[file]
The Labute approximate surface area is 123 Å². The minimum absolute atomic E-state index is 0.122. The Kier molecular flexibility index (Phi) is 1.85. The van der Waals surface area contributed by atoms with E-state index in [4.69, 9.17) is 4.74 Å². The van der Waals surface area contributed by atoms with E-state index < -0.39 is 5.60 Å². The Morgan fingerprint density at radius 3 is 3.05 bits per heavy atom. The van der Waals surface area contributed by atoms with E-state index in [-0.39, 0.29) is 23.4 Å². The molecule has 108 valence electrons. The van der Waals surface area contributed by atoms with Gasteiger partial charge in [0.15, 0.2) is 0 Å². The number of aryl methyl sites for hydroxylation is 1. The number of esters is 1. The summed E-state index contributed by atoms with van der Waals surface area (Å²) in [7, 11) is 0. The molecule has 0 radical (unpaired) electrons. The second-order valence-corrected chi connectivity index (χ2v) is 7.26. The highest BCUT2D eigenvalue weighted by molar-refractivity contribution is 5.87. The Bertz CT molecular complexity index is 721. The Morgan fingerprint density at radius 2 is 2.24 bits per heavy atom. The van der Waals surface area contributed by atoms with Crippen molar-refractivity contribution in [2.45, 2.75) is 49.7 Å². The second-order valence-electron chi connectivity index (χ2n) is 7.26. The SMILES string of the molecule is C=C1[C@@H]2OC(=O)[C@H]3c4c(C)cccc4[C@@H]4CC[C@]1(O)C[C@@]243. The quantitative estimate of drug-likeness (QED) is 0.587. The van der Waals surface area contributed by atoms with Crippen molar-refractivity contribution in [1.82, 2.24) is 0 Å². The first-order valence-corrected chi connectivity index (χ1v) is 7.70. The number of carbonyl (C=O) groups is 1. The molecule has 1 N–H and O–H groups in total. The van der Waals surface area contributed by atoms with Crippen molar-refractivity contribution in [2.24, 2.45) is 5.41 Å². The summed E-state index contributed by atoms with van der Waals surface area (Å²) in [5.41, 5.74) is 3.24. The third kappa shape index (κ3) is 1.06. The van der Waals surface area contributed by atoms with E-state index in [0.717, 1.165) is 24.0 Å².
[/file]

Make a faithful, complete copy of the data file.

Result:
The Labute approximate surface area is 123 Å². The minimum absolute atomic E-state index is 0.122. The Kier molecular flexibility index (Phi) is 1.85. The van der Waals surface area contributed by atoms with E-state index in [4.69, 9.17) is 4.74 Å². The van der Waals surface area contributed by atoms with E-state index < -0.39 is 5.60 Å². The Morgan fingerprint density at radius 3 is 3.05 bits per heavy atom. The van der Waals surface area contributed by atoms with E-state index in [-0.39, 0.29) is 23.4 Å². The molecule has 108 valence electrons. The van der Waals surface area contributed by atoms with Gasteiger partial charge in [0.15, 0.2) is 0 Å². The number of aryl methyl sites for hydroxylation is 1. The number of esters is 1. The summed E-state index contributed by atoms with van der Waals surface area (Å²) in [7, 11) is 0. The molecule has 0 radical (unpaired) electrons. The second-order valence-corrected chi connectivity index (χ2v) is 7.26. The highest BCUT2D eigenvalue weighted by molar-refractivity contribution is 5.87. The Bertz CT molecular complexity index is 721. The Morgan fingerprint density at radius 2 is 2.24 bits per heavy atom. The van der Waals surface area contributed by atoms with Crippen molar-refractivity contribution in [2.45, 2.75) is 49.7 Å². The second-order valence-electron chi connectivity index (χ2n) is 7.26. The SMILES string of the molecule is C=C1[C@@H]2OC(=O)[C@H]3c4c(C)cccc4[C@@H]4CC[C@]1(O)C[C@@]243. The quantitative estimate of drug-likeness (QED) is 0.587. The van der Waals surface area contributed by atoms with Crippen molar-refractivity contribution in [1.82, 2.24) is 0 Å². The first-order valence-corrected chi connectivity index (χ1v) is 7.70. The number of carbonyl (C=O) groups is 1. The molecule has 1 N–H and O–H groups in total. The van der Waals surface area contributed by atoms with Crippen molar-refractivity contribution in [2.24, 2.45) is 5.41 Å². The summed E-state index contributed by atoms with van der Waals surface area (Å²) in [5.41, 5.74) is 3.24. The third kappa shape index (κ3) is 1.06. The van der Waals surface area contributed by atoms with E-state index in [0.717, 1.165) is 24.0 Å².